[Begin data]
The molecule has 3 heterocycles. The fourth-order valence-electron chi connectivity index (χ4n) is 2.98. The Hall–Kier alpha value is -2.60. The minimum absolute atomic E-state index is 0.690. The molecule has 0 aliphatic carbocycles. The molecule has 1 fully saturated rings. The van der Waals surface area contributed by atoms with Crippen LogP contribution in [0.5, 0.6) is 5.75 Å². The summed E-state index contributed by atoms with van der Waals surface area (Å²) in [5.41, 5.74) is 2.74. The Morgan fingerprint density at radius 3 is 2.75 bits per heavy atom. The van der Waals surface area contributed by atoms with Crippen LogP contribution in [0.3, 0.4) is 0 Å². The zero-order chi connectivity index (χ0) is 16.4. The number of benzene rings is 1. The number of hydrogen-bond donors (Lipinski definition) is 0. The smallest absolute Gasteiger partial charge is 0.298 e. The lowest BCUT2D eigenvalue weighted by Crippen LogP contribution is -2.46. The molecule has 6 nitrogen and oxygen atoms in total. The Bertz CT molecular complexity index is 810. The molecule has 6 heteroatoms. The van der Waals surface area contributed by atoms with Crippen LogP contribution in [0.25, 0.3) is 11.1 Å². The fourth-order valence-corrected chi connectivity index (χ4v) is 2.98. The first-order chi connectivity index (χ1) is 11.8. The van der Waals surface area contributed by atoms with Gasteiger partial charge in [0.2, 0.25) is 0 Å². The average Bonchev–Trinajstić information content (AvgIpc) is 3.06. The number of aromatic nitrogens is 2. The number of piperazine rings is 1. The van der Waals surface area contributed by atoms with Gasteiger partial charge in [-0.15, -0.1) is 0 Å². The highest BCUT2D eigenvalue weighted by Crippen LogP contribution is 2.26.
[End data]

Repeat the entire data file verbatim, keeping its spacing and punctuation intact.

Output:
The molecule has 3 heterocycles. The fourth-order valence-electron chi connectivity index (χ4n) is 2.98. The Hall–Kier alpha value is -2.60. The minimum absolute atomic E-state index is 0.690. The molecule has 0 aliphatic carbocycles. The molecule has 1 fully saturated rings. The van der Waals surface area contributed by atoms with Crippen LogP contribution in [0.5, 0.6) is 5.75 Å². The summed E-state index contributed by atoms with van der Waals surface area (Å²) in [5.41, 5.74) is 2.74. The Morgan fingerprint density at radius 3 is 2.75 bits per heavy atom. The van der Waals surface area contributed by atoms with Crippen LogP contribution in [0.3, 0.4) is 0 Å². The zero-order chi connectivity index (χ0) is 16.4. The number of benzene rings is 1. The number of hydrogen-bond donors (Lipinski definition) is 0. The smallest absolute Gasteiger partial charge is 0.298 e. The lowest BCUT2D eigenvalue weighted by Crippen LogP contribution is -2.46. The molecule has 6 nitrogen and oxygen atoms in total. The Bertz CT molecular complexity index is 810. The molecule has 6 heteroatoms. The van der Waals surface area contributed by atoms with Crippen LogP contribution in [0.25, 0.3) is 11.1 Å². The fourth-order valence-corrected chi connectivity index (χ4v) is 2.98. The first-order chi connectivity index (χ1) is 11.8. The van der Waals surface area contributed by atoms with Gasteiger partial charge in [0.2, 0.25) is 0 Å². The average Bonchev–Trinajstić information content (AvgIpc) is 3.06. The number of aromatic nitrogens is 2. The number of piperazine rings is 1. The van der Waals surface area contributed by atoms with Gasteiger partial charge in [-0.15, -0.1) is 0 Å². The highest BCUT2D eigenvalue weighted by Crippen LogP contribution is 2.26.